The second of three posts in a series of outings in Yosemite Valley is a trip to a favorite viewpoint, Clouds Rest. At 9,926 ft, Clouds Rest is not nearly the tallest mountain in Yosemite, but its close proximity and unobstructed perch above Yosemite Valley and Tenaya Canyon provides a spectacular viewpoint. The mountain is a colossal granite formation with striking prominence and a unique vantage of both the high country around Tuolumne Meadows and Yosemite Valley. In a 360 degree panorama, one can gaze over to Half Dome, the Clark Range, Tenaya Lake, and the Cathedral Range (including Mount Lyell, the highest point in Yosemite National Park). The most impressive feature of Clouds Rest is its northwest face, an immense granite slab polished by glaciers and descending 5,000 ft below to the base of Tenaya Canyon. One can gain the summit of Clouds Rest by two trail routes:
Via the Sunrise Lakes Trailhead (~8,160 ft) along Tioga Road: A 12+ mile roundtrip hike with ~2,500 ft of elevation gain
Via Happy Isles in Yosemite Valley (4,105 ft): 20+ miles roundtrip; 6,000+ ft elevation gain.
While the route from Yosemite Valley entails more mileage and much more elevation gain, it is more aesthetic, including the iconic Mist Trail with close views of Vernal Falls and Nevada Falls. As one ascends beyond the falls there are great views beneath the towering cliffs of Half Dome. Higher up, there are several spectacular vistas along the ridge to the summit. Clouds Rest via Yosemite Valley is a great route and worth the extra efforts in my opinion. Here are some photos from this trip to Clouds Rest from the Valley. Strava route here.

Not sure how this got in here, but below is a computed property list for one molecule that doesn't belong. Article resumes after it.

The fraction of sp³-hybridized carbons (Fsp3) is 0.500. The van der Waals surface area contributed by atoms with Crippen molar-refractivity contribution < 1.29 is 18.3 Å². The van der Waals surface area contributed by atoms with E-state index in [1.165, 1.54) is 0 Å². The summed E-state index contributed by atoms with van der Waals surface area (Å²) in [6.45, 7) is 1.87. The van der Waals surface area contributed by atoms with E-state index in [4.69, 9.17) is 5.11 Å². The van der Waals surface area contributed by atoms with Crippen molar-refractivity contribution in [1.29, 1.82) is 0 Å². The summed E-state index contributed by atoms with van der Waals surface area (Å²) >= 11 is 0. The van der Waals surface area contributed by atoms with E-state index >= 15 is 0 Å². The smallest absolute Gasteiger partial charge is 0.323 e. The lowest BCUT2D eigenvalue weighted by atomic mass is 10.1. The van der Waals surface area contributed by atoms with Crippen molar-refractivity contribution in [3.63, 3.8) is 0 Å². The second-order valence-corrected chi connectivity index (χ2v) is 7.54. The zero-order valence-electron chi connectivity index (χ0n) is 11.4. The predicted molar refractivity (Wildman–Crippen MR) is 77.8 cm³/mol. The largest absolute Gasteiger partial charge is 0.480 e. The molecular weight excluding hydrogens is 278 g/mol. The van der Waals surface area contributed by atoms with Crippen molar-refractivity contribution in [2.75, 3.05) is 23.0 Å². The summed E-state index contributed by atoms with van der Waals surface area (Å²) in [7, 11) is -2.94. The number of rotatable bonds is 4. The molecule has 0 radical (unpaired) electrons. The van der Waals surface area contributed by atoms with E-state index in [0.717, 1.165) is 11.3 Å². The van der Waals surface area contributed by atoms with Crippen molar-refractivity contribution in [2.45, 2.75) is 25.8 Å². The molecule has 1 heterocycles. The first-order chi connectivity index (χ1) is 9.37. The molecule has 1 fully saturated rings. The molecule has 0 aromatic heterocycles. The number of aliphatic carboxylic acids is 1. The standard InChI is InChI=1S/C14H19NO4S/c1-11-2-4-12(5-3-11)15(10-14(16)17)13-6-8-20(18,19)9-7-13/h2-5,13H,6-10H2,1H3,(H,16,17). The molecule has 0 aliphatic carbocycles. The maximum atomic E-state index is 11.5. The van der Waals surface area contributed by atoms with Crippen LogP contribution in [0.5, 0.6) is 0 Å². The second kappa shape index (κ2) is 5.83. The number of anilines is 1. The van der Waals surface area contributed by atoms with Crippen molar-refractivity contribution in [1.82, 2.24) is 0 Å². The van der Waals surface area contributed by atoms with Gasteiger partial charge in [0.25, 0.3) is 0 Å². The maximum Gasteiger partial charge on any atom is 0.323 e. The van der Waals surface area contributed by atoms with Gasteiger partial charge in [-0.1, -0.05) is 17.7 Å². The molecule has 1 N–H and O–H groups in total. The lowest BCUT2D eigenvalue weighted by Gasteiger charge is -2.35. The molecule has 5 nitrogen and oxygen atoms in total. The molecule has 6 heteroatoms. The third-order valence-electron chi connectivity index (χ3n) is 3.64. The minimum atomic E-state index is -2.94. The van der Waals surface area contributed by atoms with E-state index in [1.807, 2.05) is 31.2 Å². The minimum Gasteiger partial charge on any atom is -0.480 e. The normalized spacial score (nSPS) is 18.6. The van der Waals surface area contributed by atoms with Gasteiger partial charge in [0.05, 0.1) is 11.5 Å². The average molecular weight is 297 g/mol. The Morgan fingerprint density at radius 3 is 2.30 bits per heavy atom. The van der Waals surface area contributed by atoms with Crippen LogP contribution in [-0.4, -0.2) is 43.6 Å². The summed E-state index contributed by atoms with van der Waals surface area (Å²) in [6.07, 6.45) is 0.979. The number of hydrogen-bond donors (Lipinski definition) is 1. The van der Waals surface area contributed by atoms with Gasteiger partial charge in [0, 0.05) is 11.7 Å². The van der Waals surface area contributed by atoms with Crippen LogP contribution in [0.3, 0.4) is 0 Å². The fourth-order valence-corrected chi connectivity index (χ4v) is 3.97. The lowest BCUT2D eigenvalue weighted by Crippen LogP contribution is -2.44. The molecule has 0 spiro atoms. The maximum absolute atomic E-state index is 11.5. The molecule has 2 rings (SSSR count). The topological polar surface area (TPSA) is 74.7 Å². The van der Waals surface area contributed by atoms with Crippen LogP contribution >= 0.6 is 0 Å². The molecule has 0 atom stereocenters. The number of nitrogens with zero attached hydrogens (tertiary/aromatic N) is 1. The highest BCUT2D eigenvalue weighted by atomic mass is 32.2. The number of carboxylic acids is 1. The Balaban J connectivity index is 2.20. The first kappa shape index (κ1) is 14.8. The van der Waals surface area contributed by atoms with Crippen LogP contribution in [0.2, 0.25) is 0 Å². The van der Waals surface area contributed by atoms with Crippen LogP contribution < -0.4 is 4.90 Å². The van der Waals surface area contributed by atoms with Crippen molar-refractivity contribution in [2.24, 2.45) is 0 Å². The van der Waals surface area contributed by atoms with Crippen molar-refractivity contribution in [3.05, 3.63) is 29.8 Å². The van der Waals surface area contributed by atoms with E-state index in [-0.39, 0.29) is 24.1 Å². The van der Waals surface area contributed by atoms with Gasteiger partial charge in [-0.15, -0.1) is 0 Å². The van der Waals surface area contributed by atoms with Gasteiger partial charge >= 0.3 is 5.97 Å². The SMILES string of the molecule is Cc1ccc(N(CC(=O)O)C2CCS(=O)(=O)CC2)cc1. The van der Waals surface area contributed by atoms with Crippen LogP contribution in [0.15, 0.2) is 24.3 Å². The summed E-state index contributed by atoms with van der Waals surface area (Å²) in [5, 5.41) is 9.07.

Yosemite Valley never ceases to amaze. Spring is one of my favorite times of the year to visit the Valley when the waterfalls are flowing strong, the air is clear, and snow cover remains on the peaks of the high country. This post is the first in a series of recent outings in Yosemite Valley, including the North Rim Loop (~22 miles), Clouds Rest (~20 miles), and Tenaya Rim Loop (~45 miles). Here are some photos, a short video, and description of the North Rim Loop; expect photos and descriptions from Clouds Rest and Tenaya Rim Loop to follow.